All posts from
November 2012

Testing Positive for Healthcare UX

Experience design for employees, customers, users, and (now) patients.

“The healthcare experience is improving even though we’ve almost all had a less-than-pleasant memory of either waiting endlessly for an appointment, forgetting when and what dose of meds to take, crying over massive and unpredictable bills, or even just locating decent care in the first place. All of these mounting complaints and expenses have finally pushed healthcare to the tipping point. As a result, a patient-centered paradigm has emerged that is forcing organizations to more closely examine and improve the experiences they provide.”

(Maren Connary a.k.a. @MarenConnary ~ UX Week 2012 videos)

Mobile Input Methods

Input, output and the magic in-between.

“One key area that surprises a lot of designers and developers that I have worked with is input methods. Yes, they know that users don’t have a mouse, but there’s still an unstated assumption that all desktop Web input widgets will work. Perhaps more troubling is that their personal preferences and rumors sometimes supplant data regarding the kinds of actual experiences that exist out in the world.”

(Steven Hoober a.k.a. @shoobe01 ~ UXmatters)

“Product designers” and design team evolution

The new ‘homo universalis’ of experience design.

“Product designers often work alone, and because they’re expected to do so many things, end up working on projects of limited scope. (I think this contributes to the problem of managing complex user experiences). My supposition is that the small team of generalists can also out-produce an equal number of team-of-one product designers. You get higher quality, because folks who have a functional emphasis (such as visual design or interaction design) can deliver better than those whose priority is developing a broader set of tools. And you get greater output, because their mastery of those areas means they can deliver more quickly. What you give up are the transaction/overhead costs of teamwork, but I don’t think those are as great as the gains.”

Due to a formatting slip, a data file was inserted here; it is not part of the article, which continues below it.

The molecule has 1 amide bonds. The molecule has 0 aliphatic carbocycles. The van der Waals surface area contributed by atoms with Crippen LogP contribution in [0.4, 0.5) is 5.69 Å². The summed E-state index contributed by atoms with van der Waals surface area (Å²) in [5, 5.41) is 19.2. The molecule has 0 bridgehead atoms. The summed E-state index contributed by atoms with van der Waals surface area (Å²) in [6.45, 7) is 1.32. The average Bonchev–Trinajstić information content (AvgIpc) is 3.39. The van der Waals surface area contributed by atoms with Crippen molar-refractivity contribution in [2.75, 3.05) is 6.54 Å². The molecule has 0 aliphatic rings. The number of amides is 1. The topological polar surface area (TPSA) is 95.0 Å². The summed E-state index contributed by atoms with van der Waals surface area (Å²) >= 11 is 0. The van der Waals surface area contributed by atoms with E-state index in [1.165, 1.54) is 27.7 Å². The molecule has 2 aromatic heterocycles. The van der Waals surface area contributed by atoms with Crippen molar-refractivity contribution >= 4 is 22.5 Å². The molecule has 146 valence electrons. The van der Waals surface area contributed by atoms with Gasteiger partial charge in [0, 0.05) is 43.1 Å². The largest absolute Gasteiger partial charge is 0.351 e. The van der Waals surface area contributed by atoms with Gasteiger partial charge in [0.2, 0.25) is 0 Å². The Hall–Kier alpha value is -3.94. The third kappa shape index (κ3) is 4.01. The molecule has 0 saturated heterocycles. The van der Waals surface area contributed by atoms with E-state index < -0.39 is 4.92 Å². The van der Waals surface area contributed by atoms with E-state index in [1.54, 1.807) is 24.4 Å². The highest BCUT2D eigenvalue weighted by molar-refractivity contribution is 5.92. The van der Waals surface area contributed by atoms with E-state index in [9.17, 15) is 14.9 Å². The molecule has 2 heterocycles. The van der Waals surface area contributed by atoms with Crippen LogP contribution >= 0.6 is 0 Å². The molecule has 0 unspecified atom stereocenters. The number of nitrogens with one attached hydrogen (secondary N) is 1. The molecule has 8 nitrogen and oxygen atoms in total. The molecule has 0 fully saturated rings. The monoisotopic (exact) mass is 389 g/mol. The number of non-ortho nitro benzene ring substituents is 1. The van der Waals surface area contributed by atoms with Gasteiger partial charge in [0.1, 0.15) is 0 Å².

(Peter Merholz a.k.a. @peterme)

Philips Design: From data to meaning for people

Sounds a lot like ‘Design for Understanding’, but I guess that’s not what they mean. Or maybe they do in part 2/2.

“The internet is becoming ever more intertwined with our daily lives, even more so now that mobile platforms are blurring the dividing line between the online and physical worlds. Data now touches so many parts of our lives that our world is becoming a composite of digital and real. Data is pervasive, abundant and constantly changing how the world operates. Tapping into this wealth of Big Data has huge potential for data-enhanced businesses that are creative and capable of making data meaningful and relevant for people.”

(YouTube Part 2/2)